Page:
Zombies vs. Nazis: A Lost History of the Walking Dead (Book)
Written by Scott Kenemore
Illustrated by Adam Wallenta
Published by Skyhorse Publishing
Zombies. They're everywhere. They permeate every aspect of society today, from weirdo fetishes to candy brains and "zombie blood" energy drinks. And when we find zombies infiltrating period literature (witness Pride and Prejudice and Zombies), I suppose it was only a matter of time before the giant shambling evil that is the zombie hoard went up against the closest approximation to real evil the world has ever seen: Nazis. We can be thankful, however, that Scott Kenemore, the guy who brought us The Zen of Zombie, The Art of Zombie Warfare, and The Code of the Zombie Pirate, has come along to provide us with this cautionary tale of one attempt by Hitler's goons to turn the tide of war by creating an unstoppable undead army. Spoiler alert...They lost the war.
Told as a series of letters written by Nazi scientists during WWII and intercepted by the Allied forces, Zombies vs. Nazis: A Lost History of the Walking Dead tells about the ill-fated plan to harness Haitian Vodun zombies and zombie-making technology. Of course, they figure out really quickly that zombies don't care about your spiffy uniform, how high you can goose-step, or that you are members of the supposed "master race." No, they just want to kill. And they don't really discriminate. Faced with all the horrors they can imagine, and then some, the Nazis soon figure out the fundamental truth that every horror fan already knows: Zombies always win.
Kenemore is on his game with this volume, combining his own brand of humor with startling gore to create one of the more interesting fictionalizations of what went on behind enemy lines. And, given Hitler's preoccupation with all things occult and spooky, it is a fictionalization that doesn't stretch credulity as far as it could. History buffs who know the lengths to which Hitler went to procure occult artifacts could see him sending a group to Haiti to determine if an undead army was worth attempting. The letters themselves are well done and give readers insight into the characters. They also provide some genuinely humorous moments (one of which involves a befuddled Nazi scientist being butt-raped by a bokor and a few zombies).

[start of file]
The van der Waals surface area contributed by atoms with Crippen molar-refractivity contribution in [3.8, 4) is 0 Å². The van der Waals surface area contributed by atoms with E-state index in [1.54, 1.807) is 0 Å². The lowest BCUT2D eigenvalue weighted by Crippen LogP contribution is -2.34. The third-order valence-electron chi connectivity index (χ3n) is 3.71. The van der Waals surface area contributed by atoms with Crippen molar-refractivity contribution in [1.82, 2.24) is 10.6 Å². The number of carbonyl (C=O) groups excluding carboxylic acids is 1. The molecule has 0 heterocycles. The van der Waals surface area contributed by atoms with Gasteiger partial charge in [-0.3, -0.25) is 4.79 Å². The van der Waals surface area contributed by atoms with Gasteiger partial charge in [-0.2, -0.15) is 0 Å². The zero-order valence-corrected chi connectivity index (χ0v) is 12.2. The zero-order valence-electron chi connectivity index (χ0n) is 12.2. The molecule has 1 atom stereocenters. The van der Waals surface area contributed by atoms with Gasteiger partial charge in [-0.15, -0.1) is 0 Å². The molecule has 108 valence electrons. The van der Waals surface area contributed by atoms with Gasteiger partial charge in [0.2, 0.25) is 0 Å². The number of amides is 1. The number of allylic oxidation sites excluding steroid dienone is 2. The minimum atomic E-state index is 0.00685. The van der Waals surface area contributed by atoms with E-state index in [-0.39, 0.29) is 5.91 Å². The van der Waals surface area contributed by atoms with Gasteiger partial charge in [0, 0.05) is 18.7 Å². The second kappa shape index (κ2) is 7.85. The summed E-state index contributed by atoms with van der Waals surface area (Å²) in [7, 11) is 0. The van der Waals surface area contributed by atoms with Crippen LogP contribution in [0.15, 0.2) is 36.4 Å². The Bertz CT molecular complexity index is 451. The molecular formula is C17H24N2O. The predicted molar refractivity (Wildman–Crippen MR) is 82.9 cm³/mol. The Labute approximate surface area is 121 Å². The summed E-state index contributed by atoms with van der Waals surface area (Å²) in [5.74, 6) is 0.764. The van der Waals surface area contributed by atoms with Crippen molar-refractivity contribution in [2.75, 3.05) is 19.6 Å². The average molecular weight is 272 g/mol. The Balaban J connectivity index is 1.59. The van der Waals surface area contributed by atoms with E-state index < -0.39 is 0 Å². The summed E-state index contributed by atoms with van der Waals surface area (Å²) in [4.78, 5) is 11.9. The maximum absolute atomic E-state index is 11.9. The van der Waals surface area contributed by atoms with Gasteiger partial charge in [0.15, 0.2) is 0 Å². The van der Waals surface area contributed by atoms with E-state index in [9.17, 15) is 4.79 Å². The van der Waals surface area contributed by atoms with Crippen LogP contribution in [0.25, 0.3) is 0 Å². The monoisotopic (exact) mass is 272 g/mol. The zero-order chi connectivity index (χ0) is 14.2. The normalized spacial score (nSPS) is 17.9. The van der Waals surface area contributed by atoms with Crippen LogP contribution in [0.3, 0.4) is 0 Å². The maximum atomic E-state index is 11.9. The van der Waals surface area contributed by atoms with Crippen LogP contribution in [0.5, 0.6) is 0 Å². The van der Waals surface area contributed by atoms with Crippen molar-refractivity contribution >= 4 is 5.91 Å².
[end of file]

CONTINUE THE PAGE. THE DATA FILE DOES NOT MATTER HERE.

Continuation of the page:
Add to the package the illustrations of Adam Wallenta, and this latest offering fits in nicely with Kenemore's other books. In all, this is a respectable entry into Kenemore's world of zombie books. The biggest question, however, it what's to come next. With the overabundance of zombie stuff out there, can Kenemore continue to keep his shambling genre fresh? If this book is any indication, the answer is a resounding yes.
4 out 5
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